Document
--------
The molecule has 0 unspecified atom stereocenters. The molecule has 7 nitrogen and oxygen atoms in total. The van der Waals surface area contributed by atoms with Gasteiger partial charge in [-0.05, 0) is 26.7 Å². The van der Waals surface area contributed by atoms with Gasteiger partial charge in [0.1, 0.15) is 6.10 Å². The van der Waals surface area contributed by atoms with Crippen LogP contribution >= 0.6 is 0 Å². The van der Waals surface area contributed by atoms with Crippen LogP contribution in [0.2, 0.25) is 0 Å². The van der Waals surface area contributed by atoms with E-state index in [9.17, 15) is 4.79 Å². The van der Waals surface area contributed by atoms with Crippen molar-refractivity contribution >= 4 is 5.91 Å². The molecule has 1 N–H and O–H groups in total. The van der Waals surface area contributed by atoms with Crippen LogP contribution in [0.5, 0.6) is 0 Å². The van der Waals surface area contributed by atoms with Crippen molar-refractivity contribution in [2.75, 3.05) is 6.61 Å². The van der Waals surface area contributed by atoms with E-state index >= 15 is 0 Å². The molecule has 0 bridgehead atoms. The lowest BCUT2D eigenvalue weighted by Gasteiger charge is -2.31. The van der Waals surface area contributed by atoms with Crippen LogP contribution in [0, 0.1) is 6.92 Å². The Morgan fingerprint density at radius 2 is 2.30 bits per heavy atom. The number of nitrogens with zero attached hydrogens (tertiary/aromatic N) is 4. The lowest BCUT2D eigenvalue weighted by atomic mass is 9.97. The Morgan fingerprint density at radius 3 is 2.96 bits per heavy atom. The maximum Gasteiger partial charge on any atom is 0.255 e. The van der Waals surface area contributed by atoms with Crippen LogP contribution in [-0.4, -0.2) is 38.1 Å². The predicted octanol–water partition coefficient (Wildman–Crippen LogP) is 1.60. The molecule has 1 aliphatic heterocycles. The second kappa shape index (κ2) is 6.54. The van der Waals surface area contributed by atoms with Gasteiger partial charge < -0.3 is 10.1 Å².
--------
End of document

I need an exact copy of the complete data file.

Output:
The molecule has 0 unspecified atom stereocenters. The molecule has 7 nitrogen and oxygen atoms in total. The van der Waals surface area contributed by atoms with Gasteiger partial charge in [-0.05, 0) is 26.7 Å². The van der Waals surface area contributed by atoms with Gasteiger partial charge in [0.1, 0.15) is 6.10 Å². The van der Waals surface area contributed by atoms with Crippen LogP contribution >= 0.6 is 0 Å². The van der Waals surface area contributed by atoms with Crippen LogP contribution in [0.2, 0.25) is 0 Å². The van der Waals surface area contributed by atoms with E-state index in [9.17, 15) is 4.79 Å². The van der Waals surface area contributed by atoms with Crippen molar-refractivity contribution >= 4 is 5.91 Å². The molecule has 1 N–H and O–H groups in total. The van der Waals surface area contributed by atoms with Crippen LogP contribution in [0.5, 0.6) is 0 Å². The van der Waals surface area contributed by atoms with Crippen molar-refractivity contribution in [2.75, 3.05) is 6.61 Å². The van der Waals surface area contributed by atoms with E-state index >= 15 is 0 Å². The molecule has 0 bridgehead atoms. The lowest BCUT2D eigenvalue weighted by Gasteiger charge is -2.31. The van der Waals surface area contributed by atoms with Crippen LogP contribution in [0, 0.1) is 6.92 Å². The Morgan fingerprint density at radius 2 is 2.30 bits per heavy atom. The number of nitrogens with zero attached hydrogens (tertiary/aromatic N) is 4. The lowest BCUT2D eigenvalue weighted by atomic mass is 9.97. The Morgan fingerprint density at radius 3 is 2.96 bits per heavy atom. The maximum Gasteiger partial charge on any atom is 0.255 e. The van der Waals surface area contributed by atoms with Crippen LogP contribution in [-0.4, -0.2) is 38.1 Å². The predicted octanol–water partition coefficient (Wildman–Crippen LogP) is 1.60. The molecule has 1 aliphatic heterocycles. The second kappa shape index (κ2) is 6.54. The van der Waals surface area contributed by atoms with Gasteiger partial charge < -0.3 is 10.1 Å².